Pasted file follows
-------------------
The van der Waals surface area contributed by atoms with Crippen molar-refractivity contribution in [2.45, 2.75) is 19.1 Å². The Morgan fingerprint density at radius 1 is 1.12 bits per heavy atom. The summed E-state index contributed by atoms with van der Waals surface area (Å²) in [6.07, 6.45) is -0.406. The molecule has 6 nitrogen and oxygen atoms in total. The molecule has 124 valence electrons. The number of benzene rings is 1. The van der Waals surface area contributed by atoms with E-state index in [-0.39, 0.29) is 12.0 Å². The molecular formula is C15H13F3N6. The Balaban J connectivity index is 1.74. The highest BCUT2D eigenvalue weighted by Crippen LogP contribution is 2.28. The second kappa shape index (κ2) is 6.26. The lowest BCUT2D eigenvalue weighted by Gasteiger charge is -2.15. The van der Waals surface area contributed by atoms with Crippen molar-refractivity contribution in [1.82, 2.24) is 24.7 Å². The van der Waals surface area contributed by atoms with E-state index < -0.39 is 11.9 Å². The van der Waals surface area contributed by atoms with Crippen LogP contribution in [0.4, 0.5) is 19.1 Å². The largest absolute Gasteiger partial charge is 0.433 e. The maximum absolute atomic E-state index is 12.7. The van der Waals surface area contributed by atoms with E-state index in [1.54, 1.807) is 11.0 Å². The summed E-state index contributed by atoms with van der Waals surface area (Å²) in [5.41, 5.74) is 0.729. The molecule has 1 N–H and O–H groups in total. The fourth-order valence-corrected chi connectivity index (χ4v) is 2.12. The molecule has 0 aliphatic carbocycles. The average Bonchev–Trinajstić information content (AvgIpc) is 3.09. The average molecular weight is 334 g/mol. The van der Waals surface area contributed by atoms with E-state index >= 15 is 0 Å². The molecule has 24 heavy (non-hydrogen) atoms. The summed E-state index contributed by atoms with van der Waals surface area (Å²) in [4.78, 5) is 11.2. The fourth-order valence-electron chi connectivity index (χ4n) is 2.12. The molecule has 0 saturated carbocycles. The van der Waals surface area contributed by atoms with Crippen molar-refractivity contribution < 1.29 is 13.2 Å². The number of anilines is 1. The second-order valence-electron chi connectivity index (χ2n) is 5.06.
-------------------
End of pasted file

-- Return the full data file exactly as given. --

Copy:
The van der Waals surface area contributed by atoms with Crippen molar-refractivity contribution in [2.45, 2.75) is 19.1 Å². The Morgan fingerprint density at radius 1 is 1.12 bits per heavy atom. The summed E-state index contributed by atoms with van der Waals surface area (Å²) in [6.07, 6.45) is -0.406. The molecule has 6 nitrogen and oxygen atoms in total. The molecule has 124 valence electrons. The number of benzene rings is 1. The van der Waals surface area contributed by atoms with E-state index in [-0.39, 0.29) is 12.0 Å². The molecular formula is C15H13F3N6. The Balaban J connectivity index is 1.74. The highest BCUT2D eigenvalue weighted by Crippen LogP contribution is 2.28. The second kappa shape index (κ2) is 6.26. The lowest BCUT2D eigenvalue weighted by Gasteiger charge is -2.15. The van der Waals surface area contributed by atoms with Crippen molar-refractivity contribution in [1.82, 2.24) is 24.7 Å². The van der Waals surface area contributed by atoms with E-state index < -0.39 is 11.9 Å². The van der Waals surface area contributed by atoms with Crippen LogP contribution in [0.4, 0.5) is 19.1 Å². The largest absolute Gasteiger partial charge is 0.433 e. The maximum absolute atomic E-state index is 12.7. The van der Waals surface area contributed by atoms with E-state index in [1.54, 1.807) is 11.0 Å². The summed E-state index contributed by atoms with van der Waals surface area (Å²) in [5.41, 5.74) is 0.729. The molecule has 1 N–H and O–H groups in total. The fourth-order valence-corrected chi connectivity index (χ4v) is 2.12. The molecule has 0 aliphatic carbocycles. The average Bonchev–Trinajstić information content (AvgIpc) is 3.09. The average molecular weight is 334 g/mol. The van der Waals surface area contributed by atoms with E-state index >= 15 is 0 Å². The molecule has 24 heavy (non-hydrogen) atoms. The summed E-state index contributed by atoms with van der Waals surface area (Å²) in [4.78, 5) is 11.2. The fourth-order valence-electron chi connectivity index (χ4n) is 2.12. The molecule has 0 saturated carbocycles. The van der Waals surface area contributed by atoms with Crippen molar-refractivity contribution < 1.29 is 13.2 Å². The number of anilines is 1. The second-order valence-electron chi connectivity index (χ2n) is 5.06.